Somewhere to Hide with bottles


A version of this article is published by the Financial Times. See also How not to eat out

Hide restaurant has opened on the corner of Clarges Street and Piccadilly, facing Green Park, with one enormous commercial advantage other restaurateurs can only envy. It has been funded by a Russian billionaire. 

Having moved to London, in 2012 Yevgeny Chichvarkin opened Hedonism on Davies Street, the wine store where the range and the prices live up to the name he has so carefully chosen. Hide is his first move into restaurants.

The significant amount of capital Chichvarkin has so far invested has been spent extremely well.

In Ollie Dabbous, 37, he has chosen an exciting British chef. In Matthew Mawtus, 32, he has found an energetic, youthful but experienced Scottish general manager. And in putting together an establishment that spans three floors he has covered everyone’s tastes: a bar and several private dining rooms constitute Below; an à la carte menu on the Ground floor where breakfast, lunch and dinner are served; while Above represents a space, with more private rooms (one of them pictured above), in which Dabbous and his team can show off via several tasting menus. (The giant lift to Above will accommodate a bulletproof car whose passengers can be disgorged straight into a private room.)

But it is what is printed on the bottom right hand corner of the wine list that distinguishes this restaurant in my opinion.

Here are listed the names of the director of wine, Piotr Pietras MS (Master Sommelier), closely followed by the names of his head sommelier, his assistant and then the four sommeliers. At last, a restaurateur is being open about the importance of the role of the wine it sells, an area in which half of the total bill can be spent. (See my cri de coeur on this topic, Sommeliers – why the anonymity?)

This honesty seems to have been appreciated, with Hide’s income so far being split 48:52 wine to food (a considerably higher spend on wine than in most restaurants where the split is 40:60 at most).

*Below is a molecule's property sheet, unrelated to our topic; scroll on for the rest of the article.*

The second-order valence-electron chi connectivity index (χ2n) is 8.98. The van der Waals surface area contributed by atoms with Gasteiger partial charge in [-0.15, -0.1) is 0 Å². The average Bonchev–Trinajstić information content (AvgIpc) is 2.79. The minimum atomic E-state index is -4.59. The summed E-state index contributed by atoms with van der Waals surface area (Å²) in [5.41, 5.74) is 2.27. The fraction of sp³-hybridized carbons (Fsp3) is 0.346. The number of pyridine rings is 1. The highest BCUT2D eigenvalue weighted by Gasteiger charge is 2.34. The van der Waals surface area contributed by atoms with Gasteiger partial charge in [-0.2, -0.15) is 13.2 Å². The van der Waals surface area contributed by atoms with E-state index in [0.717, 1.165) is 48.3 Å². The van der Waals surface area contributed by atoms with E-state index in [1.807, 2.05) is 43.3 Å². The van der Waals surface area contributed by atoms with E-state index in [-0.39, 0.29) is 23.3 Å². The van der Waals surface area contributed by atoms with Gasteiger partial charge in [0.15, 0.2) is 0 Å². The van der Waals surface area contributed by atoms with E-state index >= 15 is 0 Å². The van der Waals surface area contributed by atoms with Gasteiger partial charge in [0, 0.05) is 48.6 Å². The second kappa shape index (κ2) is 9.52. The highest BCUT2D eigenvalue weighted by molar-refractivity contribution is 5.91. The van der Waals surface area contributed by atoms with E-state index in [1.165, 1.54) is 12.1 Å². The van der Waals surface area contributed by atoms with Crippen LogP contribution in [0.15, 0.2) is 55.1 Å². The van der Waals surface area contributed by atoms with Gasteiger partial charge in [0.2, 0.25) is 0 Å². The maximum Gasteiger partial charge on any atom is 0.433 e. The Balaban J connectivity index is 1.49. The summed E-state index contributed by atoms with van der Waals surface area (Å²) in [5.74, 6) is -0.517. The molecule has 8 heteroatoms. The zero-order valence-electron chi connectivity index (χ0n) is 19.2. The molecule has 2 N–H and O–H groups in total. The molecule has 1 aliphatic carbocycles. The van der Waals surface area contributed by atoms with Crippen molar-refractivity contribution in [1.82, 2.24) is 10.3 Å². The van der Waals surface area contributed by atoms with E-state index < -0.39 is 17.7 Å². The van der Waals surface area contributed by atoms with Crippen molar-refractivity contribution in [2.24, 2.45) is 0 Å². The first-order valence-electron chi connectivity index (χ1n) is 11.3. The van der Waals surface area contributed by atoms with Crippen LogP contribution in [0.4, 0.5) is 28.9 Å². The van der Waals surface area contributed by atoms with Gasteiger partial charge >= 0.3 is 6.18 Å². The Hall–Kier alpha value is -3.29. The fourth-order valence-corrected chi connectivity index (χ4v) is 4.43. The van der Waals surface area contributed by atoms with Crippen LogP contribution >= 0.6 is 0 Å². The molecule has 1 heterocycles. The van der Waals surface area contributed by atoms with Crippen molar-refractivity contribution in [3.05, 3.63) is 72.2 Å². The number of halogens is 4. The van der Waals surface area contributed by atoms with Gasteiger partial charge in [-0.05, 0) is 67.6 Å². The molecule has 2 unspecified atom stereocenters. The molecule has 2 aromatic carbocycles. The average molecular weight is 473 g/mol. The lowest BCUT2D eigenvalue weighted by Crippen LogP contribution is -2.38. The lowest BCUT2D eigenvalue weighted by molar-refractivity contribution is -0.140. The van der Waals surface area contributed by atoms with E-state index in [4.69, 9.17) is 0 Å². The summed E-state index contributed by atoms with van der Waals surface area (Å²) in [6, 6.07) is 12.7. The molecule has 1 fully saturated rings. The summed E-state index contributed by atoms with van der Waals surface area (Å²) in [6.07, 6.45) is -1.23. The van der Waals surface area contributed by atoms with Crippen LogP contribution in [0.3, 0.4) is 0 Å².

This is largely because of Hide’s two wine lists. As well as an extensive printed wine list there is another, on an iPad, that features every bottle in Hedonism up the road at the shop price plus £30, together with a guarantee that, thanks to a small electric car, the bottles can be delivered to the restaurant within 15 minutes. Sales to date have included a couple of bottles of Château Rayas 2005 (£850 each); two magnums of the cult California wine Sine Qua Non (perfectly crazy prizes); and, to a single diner, a bottle of Château Ausone 2008 with his main course followed by a half of Château Margaux 2005, another Bordeaux first growth, with his cheese.

Dabbous’s food has to be good to match all this extravagance and generally it is. The Ground floor restaurant is supplied from a kitchen in the basement – the restaurant Above has its own, separate kitchen – with a bakery on the ground floor.

Dinner, given that this was in the restaurant’s first week and before the pans had lost their shine, was impressive. There was an abundant selection of home-made breads that made mopping up my first course, a chilled broth made from the prawn bones and poured over diced Sicilian red prawns, even better.

This was followed by a dish that was spoilt, but only by its presentation. The turbot was expertly poached; the lemon verbena sauce was fine; but why was this served in a bowl that meant that I was unable to cut the fish properly? This presentation also meant that my cutlery, when left alone, slid less than gracefully into the bottom of the bowl.

With this and a grilled quail we drank a half bottle of Ridge Geyserville Zinfandel 2015 (£40), enjoyed a dessert of sheep’s milk ice cream with meringue, and almost squabbled over who would have the pleasure of the last morsel of canelé, the sweet eggy cylinder that is so closely associated with Bordeaux. Those here were as good as any I have ever eaten.

Breakfast, a meal that no chef can meddle with too much, Dabbous here improves on. A chilled banana smoothie; croissants almost as buttery as the best I have ever enjoyed at Lune in Melbourne; banana bread with smoked maple butter; excellent home-made jams beautifully presented; as well as strong coffee – all contributed to the gradual revival of those around the table.

With this come the minor but vital details that a wealthy owner, used to eating out in the world’s top restaurants, can not only insist on but also pay for. There are acoustic panels in the ceiling and cork panelling on the walls. The windows are triple glazed offering diners a varied view on Piccadilly of the buses, the horses and the occasional man in a kilt, and from Above of verdant Green Park. And uniting all three floors is a magnificently sinuous wooden staircase made by GDS of Poland that has already become a stage for Instagrammers.

This emphasis on quality has imposed a further burden on Mawtus’s obviously broad shoulders. It is down to him to ensure that the level of service from his front of house team is as knowledgeable and assiduous as it has to be. So far the wine list has provoked the most enthusiasm, with his sommeliers, in his words, like ‘kids in a candy store’ at the end of a service in which they have opened and served bottles that hitherto they could only have dreamed of.

Hide 85 Piccadilly, London W1J 7NB; tel +44 (0)20 3146 8666